Walker v. Texas Division, Sons of Confederate Veterans
Is a specialty license plate considered official government speech? And can the government restrict individual viewpoints even when they are highly offensive? To both questions, Becket said no. In 2009, the Texas Division of the Sons of Confederate Veterans submitted a design for a Texas specialty license plate featuring a Confederate battle flag. When the design was denied, the SCV sued in federal court. In 2015, Becket filed an amicus brief to the U.S. Supreme Court arguing that, although Becket does not agree with or support use of the Confederate flag, allowing government to restrict speech because it is offensive violates the First Amendment and endangers religious liberty.
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In Texas, drivers have the option of personalizing their vehicles with a specialty license plate. Many of these are designed and submitted by private organizations. In 2015, there were 80 license plates to choose from, with messages that ranged from: support for the University of Oklahoma and the Louisiana State University; advertisements for Mighty Fine Burgers, Freebirds Burritos, Dr. Pepper soda, and Re/Max real estate; and the statement that the driver would “Rather be Golfing.” Some license plates display viewpoints that some government entities oppose as offensive, such as Texas Trophy Hunters Association, “Choose Life,” or “One State Under God” (featuring three crosses).
In 2009, the Texas Division of the Sons of the Confederate Veterans (SCV) submitted an application for a license plate design featuring the Confederate battle flag and the name of its organization. When the Texas Department of Motor Vehicles Board rejected the design twice, the SCV sued the Board, and then lost in district court. The Fifth Circuit Court of Appeals reversed the decision and sided with SCV. The U.S. Supreme Court later agreed to hear the case.
On February 17, 2015, Becket, represented by prominent Free Speech expert and law professor Eugene Volokh, filed a friend-of-the-court brief before the Supreme Court arguing that, although Becket does not agree with or support the use of the Confederate flag, allowing government restriction of highly offensive speech violates the First Amendment. Although Texas retained the right to final approval authority, the State never once exercised this right until the SCV submitted its design. When it comes to private speech in the public forum, such as non-profit organizations using bus or subway advertisement space, viewpoint neutrality has always been a constitutional requirement. Becket argues that the government should not have broad authority to discriminate against private speech, however controversial, because such power in the hands of the state is dangerous for free speech and the free expression of religion.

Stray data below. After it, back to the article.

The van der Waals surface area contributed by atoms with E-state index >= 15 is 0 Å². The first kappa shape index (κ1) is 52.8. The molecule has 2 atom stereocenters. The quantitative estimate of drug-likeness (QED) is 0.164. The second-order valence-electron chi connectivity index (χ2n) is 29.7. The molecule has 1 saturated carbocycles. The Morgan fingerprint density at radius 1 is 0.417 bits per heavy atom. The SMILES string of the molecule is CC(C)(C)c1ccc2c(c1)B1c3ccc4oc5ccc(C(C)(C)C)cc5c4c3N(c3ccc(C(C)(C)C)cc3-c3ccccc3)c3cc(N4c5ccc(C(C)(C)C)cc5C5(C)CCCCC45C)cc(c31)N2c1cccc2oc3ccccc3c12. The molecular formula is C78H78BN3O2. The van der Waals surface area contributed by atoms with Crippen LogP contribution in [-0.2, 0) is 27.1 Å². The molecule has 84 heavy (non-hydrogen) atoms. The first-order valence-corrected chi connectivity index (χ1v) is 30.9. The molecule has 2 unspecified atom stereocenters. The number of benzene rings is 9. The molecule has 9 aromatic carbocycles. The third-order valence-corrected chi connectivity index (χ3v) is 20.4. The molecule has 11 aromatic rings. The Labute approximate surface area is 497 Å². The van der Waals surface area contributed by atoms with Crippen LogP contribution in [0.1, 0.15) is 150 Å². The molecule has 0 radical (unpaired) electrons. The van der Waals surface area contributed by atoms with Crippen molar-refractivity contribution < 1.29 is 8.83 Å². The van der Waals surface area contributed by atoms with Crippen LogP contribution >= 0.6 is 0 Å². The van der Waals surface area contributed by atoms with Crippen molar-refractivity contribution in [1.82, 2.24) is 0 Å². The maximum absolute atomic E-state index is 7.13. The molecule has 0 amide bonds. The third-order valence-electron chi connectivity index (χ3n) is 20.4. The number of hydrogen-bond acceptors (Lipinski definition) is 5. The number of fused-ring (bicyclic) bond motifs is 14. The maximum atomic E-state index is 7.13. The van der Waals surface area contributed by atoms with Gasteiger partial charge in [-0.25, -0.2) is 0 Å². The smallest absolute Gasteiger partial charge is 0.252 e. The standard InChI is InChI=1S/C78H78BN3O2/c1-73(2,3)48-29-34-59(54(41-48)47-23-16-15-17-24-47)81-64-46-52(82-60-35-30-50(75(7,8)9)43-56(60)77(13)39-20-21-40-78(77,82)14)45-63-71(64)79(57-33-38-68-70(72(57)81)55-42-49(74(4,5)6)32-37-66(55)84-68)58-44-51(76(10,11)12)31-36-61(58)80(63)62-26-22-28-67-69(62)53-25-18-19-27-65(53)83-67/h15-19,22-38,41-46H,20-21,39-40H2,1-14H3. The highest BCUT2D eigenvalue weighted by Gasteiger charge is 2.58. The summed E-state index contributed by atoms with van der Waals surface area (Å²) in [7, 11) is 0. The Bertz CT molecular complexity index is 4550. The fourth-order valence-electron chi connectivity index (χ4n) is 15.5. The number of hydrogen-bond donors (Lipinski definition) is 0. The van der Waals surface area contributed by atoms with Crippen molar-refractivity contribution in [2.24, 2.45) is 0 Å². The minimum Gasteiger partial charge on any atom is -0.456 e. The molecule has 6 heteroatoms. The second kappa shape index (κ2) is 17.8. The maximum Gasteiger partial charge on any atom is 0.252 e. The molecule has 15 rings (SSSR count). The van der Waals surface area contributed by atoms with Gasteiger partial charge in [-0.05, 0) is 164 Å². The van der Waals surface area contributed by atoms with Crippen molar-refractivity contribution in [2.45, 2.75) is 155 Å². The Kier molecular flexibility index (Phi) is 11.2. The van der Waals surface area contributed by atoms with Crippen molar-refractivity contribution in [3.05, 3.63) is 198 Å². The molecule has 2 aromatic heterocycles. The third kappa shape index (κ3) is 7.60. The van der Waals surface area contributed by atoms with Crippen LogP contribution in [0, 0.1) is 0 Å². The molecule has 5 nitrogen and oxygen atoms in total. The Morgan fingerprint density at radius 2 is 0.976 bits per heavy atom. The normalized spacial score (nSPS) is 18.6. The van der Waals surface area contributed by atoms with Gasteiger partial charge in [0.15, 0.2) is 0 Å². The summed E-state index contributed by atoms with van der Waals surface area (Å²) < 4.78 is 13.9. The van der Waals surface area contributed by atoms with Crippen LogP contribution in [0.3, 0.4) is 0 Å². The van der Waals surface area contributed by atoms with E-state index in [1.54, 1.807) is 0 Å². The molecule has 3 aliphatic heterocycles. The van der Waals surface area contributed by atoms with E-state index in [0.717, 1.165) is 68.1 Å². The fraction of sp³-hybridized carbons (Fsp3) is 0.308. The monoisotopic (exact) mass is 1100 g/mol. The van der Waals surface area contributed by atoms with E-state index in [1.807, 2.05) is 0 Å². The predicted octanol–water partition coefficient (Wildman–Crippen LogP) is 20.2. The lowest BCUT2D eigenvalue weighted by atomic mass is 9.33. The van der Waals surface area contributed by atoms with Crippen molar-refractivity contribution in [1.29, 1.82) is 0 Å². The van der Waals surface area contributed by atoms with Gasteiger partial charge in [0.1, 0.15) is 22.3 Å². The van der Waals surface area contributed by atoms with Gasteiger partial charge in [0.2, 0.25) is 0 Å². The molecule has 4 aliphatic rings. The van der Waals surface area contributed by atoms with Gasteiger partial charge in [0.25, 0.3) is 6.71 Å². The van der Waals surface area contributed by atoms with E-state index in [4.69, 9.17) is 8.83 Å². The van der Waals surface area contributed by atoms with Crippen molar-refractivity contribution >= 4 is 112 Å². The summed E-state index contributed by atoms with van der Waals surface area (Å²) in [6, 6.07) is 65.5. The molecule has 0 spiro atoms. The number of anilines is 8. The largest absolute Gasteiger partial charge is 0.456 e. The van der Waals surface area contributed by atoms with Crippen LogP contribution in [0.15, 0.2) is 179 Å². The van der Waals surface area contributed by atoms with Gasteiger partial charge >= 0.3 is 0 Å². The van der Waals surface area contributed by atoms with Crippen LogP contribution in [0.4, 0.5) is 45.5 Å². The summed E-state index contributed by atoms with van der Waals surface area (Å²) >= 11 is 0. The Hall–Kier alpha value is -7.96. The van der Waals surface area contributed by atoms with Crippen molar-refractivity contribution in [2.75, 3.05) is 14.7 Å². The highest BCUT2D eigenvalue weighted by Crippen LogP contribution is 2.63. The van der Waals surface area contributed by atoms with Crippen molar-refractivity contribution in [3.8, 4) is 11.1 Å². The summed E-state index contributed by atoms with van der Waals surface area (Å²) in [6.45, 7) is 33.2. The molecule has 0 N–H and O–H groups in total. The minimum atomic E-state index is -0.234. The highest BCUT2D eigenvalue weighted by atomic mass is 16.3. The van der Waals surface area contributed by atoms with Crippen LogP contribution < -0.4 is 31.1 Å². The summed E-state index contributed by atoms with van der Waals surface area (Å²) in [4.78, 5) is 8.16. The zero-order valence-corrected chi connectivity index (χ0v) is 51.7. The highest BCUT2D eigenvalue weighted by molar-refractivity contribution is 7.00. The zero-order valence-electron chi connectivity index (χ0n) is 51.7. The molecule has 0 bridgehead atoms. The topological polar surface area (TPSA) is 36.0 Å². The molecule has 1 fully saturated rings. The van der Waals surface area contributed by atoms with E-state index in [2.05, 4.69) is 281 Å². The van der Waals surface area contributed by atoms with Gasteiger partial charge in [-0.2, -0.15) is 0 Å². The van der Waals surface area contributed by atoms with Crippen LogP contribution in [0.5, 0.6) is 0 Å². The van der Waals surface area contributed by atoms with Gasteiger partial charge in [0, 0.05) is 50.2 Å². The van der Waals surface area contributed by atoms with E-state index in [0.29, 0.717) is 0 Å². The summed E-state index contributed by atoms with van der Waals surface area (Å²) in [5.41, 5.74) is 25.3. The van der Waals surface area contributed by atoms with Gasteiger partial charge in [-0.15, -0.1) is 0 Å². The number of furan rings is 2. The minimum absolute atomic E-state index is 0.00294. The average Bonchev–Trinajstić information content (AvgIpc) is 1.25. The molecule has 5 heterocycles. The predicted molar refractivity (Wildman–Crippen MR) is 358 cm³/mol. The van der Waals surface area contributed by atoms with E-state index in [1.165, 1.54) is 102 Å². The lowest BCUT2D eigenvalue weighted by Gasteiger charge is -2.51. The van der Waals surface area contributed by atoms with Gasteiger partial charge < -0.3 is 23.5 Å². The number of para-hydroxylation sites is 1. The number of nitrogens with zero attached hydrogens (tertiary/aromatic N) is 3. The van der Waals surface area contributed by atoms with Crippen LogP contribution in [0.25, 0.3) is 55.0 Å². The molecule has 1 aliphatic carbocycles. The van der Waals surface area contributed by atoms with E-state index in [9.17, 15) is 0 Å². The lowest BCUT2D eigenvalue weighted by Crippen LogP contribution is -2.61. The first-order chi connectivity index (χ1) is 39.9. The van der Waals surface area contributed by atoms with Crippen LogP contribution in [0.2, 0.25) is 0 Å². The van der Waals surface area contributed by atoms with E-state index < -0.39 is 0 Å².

The U.S. Supreme Court heard the case on March 23, 2015. On June 18, 2015, the Court ruled 5-4 that the specialty license program constituted government speech, and so the rule against viewpoint discrimination did not apply to the State.
Importance to Religious Liberty:
- Free Speech—Freedom of speech and freedom of religion go hand in hand. We believe in order for a free democracy to be preserved, we must allow a wide variety of voices and opinions to coexist, even conflict. The government doesn’t get to decide what speech is permitted based on whether it is offensive.
- Public Square—Messages that offend should not be scrubbed from our public spaces. Allowing differing viewpoints in the public square ensures a diverse marketplace of ideas—including religious ideas that offend many—which is the bedrock of a free society.